Sometimes, the best business lessons come from unexpected places. For example, one might assume there are few similarities between insurance business processes and the world of logistics and package delivery. Yet, taking a closer look, we find an interesting and helpful correlation.
In the 1970’s UPS, the world’s largest package delivery company, started experimenting with an idea to increase the efficiency of their delivery trucks while reducing fuel costs and risk of accidents. The idea was simple: reduce the number of left-hand turns a driver makes during a routine day of deliveries. They implemented a “loop dispatch” system, which routed drivers in a right-hand loop covering the day’s stops, which typically number around 120. This reduced the frequency of left-hand turns and with it the risk associated with crossing traffic and idling in intersections. They believed this was an effective strategy but wanted to prove it, so they developed a system called ORION.
ORION is a heuristic algorithm, which can choose the best from among millions of trillions of potential routes – providing drivers with a very efficient route for that day’s deliveries. It seeks not to be a perfect system, but to be good enough for the work at hand. This frees UPS to use it without worry that there might be a better route because they know it is good enough – or better than most others.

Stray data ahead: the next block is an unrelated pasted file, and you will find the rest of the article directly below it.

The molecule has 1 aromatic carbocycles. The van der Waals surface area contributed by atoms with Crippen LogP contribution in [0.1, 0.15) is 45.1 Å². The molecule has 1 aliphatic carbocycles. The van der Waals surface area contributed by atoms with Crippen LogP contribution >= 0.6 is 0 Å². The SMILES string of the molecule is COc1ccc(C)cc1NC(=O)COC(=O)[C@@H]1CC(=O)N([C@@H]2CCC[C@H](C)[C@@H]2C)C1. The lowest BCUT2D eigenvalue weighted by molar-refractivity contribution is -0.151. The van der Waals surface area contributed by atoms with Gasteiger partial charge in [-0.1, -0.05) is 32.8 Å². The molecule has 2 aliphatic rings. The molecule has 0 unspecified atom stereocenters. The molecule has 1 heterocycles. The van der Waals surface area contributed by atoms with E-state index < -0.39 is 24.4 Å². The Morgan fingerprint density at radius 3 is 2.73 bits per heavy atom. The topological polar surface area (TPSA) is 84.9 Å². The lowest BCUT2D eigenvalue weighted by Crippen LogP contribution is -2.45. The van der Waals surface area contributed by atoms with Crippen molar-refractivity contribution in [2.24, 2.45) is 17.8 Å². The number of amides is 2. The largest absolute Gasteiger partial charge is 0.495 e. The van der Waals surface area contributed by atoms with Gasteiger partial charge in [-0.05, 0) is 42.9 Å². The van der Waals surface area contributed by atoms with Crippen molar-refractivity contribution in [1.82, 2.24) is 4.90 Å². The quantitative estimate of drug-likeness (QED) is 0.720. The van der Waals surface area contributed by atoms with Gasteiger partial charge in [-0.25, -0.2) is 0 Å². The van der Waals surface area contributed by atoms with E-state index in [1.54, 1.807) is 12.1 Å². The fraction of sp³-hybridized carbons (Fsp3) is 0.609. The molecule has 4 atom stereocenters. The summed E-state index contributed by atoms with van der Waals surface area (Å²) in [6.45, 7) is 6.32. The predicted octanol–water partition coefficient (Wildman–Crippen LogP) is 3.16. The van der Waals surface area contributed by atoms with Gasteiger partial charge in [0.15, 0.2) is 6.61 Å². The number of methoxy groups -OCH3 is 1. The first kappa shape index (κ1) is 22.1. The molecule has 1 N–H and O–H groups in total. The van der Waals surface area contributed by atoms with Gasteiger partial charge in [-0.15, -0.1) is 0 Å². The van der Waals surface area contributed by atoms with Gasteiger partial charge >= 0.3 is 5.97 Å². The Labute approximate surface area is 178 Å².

This system has had an incredible impact. In 2016 alone, UPS estimates that they have saved 10 million gallons of fuel, 6 to 8 miles of driving per route, and eliminated 100,000 metric tons of carbon dioxide, which is roughly equivalent to taking 21,000 cars off the road. ORION validated their strategy and UPS made this their company policy in 2004.
If you were to look at your insurance internal processes, how many “left-hand turns” would you find? How many minutes, hours, or days, does a policy or endorsement sit idling in an intersection waiting for the “all clear” to proceed? What is the cost to your organization? How much waste is residing in your daily processes and how often do you examine them to identify opportunities for improvement?
It may be more challenging for those in the insurance business to focus on process, than for a large logistics company like UPS. After all, those big brown trucks are hard to miss – and insurance processes are not directly visible to the eye. We may not be aware of how rusty our workflows or approaches are, but the impact and consequences of efficiency, service quality, and competitiveness are just as significant.
Toyota tells us that half of all activity is waste. Industry consultants typically find 30% waste in the insurance processes they map. Isn’t 30% of your staff cost as important to your business as 10 million gallons of fuel is to UPS?
We believe it is.
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